What Obama's re-election means for Syria
Within hours of President Barack Obama's re-election the deadlocked Syrian conflict moved into a new phase Wednesday.
Zaatari, Jordan: Within hours of President Barack Obama's re-election the deadlocked Syrian conflict moved into a new phase Wednesday, with Britain's prime minister urging the U.S. to join him in working directly with Syrian rebels and Turkey saying Washington has discussed protecting a safe zone inside Syria with Patriot missiles.
The changes would mark a profound shift in Western efforts to oust Syrian President Bashar Assad, and indicate that leaders have been waiting for the result of the U.S. presidential election before embarking on a new strategy to end the civil war that has killed more than 36,000 people.
British Prime Minister David Cameron, visiting a camp for Syrian refugees in Jordan, said the U.S., Britain and other allies should do more to "shape the opposition" into a coherent force and open channels of communication directly with rebel military commanders. Previously, Britain and the U.S. have acknowledged contacts only with exile groups and political opposition figures inside Syria.
Meanwhile, a Turkish official said Turkey and allies, including the United States, have discussed the possibility of using Patriot missiles to protect a safe zone inside Syria.
The foreign ministry official, who spoke on condition of anonymity because of ministry prohibitions on contacts with the news media, said planning for the safe zone had been put on hold pending the U.S. election. He said any missile deployment might happen under a "NATO umbrella," though NATO has insisted it will not intervene without a clear United Nations mandate.
"There is an opportunity for Britain, for America, for Saudi Arabia, Jordan and like-minded allies to come together and try to help shape the opposition, outside Syria and inside Syria," Cameron said. "And try to help them achieve their goal, which is our goal of a Syria without Assad."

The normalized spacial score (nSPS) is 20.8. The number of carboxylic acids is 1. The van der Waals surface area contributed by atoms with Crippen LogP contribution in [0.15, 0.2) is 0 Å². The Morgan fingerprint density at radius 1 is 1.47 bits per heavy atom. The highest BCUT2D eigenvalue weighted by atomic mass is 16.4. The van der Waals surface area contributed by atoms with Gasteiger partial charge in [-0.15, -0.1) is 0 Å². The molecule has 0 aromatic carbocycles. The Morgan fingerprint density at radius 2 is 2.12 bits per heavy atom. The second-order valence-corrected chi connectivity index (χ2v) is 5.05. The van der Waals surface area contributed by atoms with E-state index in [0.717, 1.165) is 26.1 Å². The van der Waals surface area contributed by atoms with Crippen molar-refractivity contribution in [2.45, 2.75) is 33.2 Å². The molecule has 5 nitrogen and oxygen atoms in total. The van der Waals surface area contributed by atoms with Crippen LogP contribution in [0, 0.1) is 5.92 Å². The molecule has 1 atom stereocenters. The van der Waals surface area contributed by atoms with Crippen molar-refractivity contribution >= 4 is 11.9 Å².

In London, British Foreign Secretary William Hague said talks with rebel military leaders would not involve advice on military tactics or support for their operations. Hague also insisted that Britain would not consider offering weapons to Assad's opponents.
"British contacts with military elements of the Syrian armed opposition will be limited to a political dialogue including working towards an inclusive political transition," he told lawmakers in the statement.
Face-to-face meetings with military figures will take place outside Syria, Hague said. Diplomats from the U.S., Britain, France and Turkey are already scheduled to meet with Syrian opposition groups on Thursday in Doha, Qatar, though there has been no announcement that those talks will include discussion with rebel fighters.
"With the re-election of Obama, what you have is a strong confidence on the British side that the U.S. administration will be engaged more on Syria from the get-go," said Shashank Joshi, an analyst at London's Royal United Services Institute, a military and security think tank.
At the Zaatari camp, where more than 33,000 people have fled Syria, Cameron said he would press Obama at the first opportunity to drive forward efforts to end the 19-month-old conflict.
"One of the first things I want to do with the newly elected president is talk about how we can do more for refugees here on the border, more pressure on the United Nations, more pressure on this dreadful regime behind me in Syria, more to help the opposition," Cameron said.
Cameron will convene a meeting of Britain's National Security Council in London devoted entirely to Syria and how the U.K. can encourage Obama to pursue a more direct strategy, the British leader's office said.
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